Although the agri-food industry is considered to be a slow adopter of change, currently the sector is expected to change more in the next 10 years than it did over the last 50 (Accenture, 2017). This transformation derives from a number of factors, such as the environmental changes (e.g. global warming), the demographics (e.g. overpopulation, aging), the technological advances (e.g. nanotechnology) and the changes in consumer preferences (e.g. veganism).
Sustainability, is a major driver of change in the industry. Firstly, throughout the production chain the water and energy consumption are exceptionally high. Apart from this, agricultural sector constitutes the world’s second largest greenhouse gas emitter. Water pollution as a result of agriculture, leads to eutrophication, which is responsible for a significant damage to the aquaculture farms located near shore. The problem is severe in Greece, while 25% of lakes suffer from it.
Moreover, the global population is expected to grow from 7.6 billion today to 9.7 billion by 2050. Along with the need to feed those extra billions, the industry faces the immense challenge to curb emissions. However, the expected rise poses a great opportunity to tackle the food waste problem. One-third of all food produced in the world is wasted, while this quantity is almost enough to feed billions of people.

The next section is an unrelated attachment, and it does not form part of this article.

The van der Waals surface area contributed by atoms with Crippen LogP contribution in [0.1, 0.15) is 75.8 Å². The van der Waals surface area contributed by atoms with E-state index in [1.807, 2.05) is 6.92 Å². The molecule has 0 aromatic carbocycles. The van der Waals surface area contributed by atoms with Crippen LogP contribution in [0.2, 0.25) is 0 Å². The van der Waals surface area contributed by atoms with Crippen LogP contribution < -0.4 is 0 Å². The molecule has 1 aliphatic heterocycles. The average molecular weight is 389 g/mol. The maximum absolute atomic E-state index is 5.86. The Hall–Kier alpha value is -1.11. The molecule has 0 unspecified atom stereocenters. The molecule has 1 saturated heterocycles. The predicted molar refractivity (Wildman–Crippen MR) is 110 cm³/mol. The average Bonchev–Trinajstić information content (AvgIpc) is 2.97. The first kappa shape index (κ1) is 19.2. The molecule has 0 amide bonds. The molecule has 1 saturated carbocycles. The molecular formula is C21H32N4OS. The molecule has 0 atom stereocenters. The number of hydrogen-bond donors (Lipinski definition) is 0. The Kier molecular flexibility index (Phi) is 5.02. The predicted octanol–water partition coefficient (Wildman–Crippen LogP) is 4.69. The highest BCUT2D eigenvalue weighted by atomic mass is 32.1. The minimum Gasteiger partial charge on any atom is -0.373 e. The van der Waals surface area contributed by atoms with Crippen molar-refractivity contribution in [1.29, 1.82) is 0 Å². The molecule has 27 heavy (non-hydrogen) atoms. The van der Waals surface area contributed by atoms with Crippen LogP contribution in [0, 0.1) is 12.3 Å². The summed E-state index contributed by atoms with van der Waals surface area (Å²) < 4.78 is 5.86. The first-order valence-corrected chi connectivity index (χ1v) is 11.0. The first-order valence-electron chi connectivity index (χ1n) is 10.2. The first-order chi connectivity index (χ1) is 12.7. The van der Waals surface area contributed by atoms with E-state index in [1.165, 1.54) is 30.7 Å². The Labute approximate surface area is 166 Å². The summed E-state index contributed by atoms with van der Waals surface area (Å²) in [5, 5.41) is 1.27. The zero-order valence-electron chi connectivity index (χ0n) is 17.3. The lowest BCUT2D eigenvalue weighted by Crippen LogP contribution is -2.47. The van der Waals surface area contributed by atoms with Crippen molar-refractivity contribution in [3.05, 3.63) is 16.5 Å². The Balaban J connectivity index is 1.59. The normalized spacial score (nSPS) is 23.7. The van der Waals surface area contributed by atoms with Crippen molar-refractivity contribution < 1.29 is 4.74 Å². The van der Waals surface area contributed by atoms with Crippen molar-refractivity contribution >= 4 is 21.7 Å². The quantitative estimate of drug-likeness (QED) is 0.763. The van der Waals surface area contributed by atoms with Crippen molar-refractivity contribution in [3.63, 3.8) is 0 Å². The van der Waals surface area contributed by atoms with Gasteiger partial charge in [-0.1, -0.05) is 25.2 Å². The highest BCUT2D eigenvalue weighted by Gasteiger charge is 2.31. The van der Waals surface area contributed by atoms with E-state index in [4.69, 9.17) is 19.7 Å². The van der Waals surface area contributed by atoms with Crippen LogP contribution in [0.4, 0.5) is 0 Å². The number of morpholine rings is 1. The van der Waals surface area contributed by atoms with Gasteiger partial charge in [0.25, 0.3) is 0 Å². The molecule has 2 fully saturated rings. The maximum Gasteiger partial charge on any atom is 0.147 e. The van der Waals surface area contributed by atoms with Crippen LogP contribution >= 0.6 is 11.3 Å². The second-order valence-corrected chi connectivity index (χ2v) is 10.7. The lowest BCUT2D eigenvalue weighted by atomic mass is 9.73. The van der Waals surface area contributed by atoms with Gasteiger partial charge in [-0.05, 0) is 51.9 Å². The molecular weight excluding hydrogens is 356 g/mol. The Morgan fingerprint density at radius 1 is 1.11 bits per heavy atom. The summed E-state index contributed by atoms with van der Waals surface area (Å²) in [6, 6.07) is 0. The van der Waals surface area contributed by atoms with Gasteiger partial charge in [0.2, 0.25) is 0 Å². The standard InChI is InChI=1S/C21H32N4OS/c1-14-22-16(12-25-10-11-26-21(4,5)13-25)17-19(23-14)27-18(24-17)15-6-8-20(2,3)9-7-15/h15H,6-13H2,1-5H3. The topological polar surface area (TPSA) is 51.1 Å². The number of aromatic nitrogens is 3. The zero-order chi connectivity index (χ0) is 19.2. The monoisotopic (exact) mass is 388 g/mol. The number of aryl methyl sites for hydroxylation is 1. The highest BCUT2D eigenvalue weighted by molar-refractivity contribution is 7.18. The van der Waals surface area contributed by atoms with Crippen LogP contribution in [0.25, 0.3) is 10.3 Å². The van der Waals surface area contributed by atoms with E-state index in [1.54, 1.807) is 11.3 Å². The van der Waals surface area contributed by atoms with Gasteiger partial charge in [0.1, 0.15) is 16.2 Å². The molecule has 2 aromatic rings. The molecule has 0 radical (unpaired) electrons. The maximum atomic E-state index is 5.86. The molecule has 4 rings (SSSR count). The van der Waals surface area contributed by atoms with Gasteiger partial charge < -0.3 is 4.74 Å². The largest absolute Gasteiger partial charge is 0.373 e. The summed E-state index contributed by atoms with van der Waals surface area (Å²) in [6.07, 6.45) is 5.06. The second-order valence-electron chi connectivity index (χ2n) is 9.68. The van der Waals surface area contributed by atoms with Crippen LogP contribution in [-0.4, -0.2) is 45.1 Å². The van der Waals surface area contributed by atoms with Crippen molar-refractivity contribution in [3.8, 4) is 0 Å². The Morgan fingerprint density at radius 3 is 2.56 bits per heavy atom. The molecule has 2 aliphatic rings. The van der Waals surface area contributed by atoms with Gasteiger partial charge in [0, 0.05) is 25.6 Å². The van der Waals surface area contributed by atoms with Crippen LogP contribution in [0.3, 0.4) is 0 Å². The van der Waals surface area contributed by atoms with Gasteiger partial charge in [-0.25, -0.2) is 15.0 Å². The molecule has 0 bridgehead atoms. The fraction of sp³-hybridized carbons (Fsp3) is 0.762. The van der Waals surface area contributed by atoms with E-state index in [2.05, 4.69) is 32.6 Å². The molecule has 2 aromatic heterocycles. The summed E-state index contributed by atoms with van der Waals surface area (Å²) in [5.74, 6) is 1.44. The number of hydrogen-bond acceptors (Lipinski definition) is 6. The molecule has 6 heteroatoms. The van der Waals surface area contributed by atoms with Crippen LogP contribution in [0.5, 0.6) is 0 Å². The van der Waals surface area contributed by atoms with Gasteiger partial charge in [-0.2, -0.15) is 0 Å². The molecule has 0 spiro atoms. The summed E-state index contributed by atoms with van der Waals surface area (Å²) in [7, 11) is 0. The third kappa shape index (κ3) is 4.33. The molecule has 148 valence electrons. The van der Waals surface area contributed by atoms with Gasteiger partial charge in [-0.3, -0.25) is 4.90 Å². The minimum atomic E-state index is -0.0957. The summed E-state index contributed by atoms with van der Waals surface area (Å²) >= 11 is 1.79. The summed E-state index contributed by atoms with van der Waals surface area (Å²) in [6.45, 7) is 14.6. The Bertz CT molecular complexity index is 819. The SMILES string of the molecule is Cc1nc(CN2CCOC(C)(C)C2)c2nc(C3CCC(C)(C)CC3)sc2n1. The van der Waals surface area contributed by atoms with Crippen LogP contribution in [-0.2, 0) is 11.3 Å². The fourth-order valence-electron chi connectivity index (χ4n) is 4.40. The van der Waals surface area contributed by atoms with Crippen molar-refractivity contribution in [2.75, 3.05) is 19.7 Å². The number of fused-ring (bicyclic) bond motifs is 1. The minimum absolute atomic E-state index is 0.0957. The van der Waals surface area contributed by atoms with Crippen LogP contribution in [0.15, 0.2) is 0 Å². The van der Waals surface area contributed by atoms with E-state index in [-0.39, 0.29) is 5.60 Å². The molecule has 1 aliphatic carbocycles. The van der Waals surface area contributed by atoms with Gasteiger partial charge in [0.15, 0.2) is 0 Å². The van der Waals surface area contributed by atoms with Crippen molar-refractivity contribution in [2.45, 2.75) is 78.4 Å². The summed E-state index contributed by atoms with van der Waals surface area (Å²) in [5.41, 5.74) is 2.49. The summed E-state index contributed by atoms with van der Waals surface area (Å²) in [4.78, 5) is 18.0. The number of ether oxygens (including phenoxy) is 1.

Environmental sustainability means that a company is applying systems and activities to reduce the environmental impact of its operations. Sustainability innovation is an excellent opportunity for acquisition of a competitive advantage. Zero-waste initiatives, ban on the use of disposable straws, plastic water bottles, single-use coffee cups, are some examples of initiatives that can have a positive environmental footprint in the industry.
Transparency (scrutiny on how every ingredient on a label is sourced) is an emerging trend that drives great change in the food and beverage industry. Tracing ingredients back through a chain of custody that upholds ethical standards and maintains the highest quality, is a consumer right recognized by the European Economic Community (1972) and has been a priority for many food and beverage manufacturers.
Nowadays, the abundance of information available to consumers, enables them to have an accurate view of the impact of the food they purchase has on the environment. This in turn means that consumers have been looking for safe, ethical, and high-quality nutrition choices. From production to packaging, there is a growing segment of consumers that are willing to pay more so they feel that they protect the environment. This trend is evident in the cleaner and clearer labels and in the rapid growth “organic”, “biological”, “GMO-free” certifications.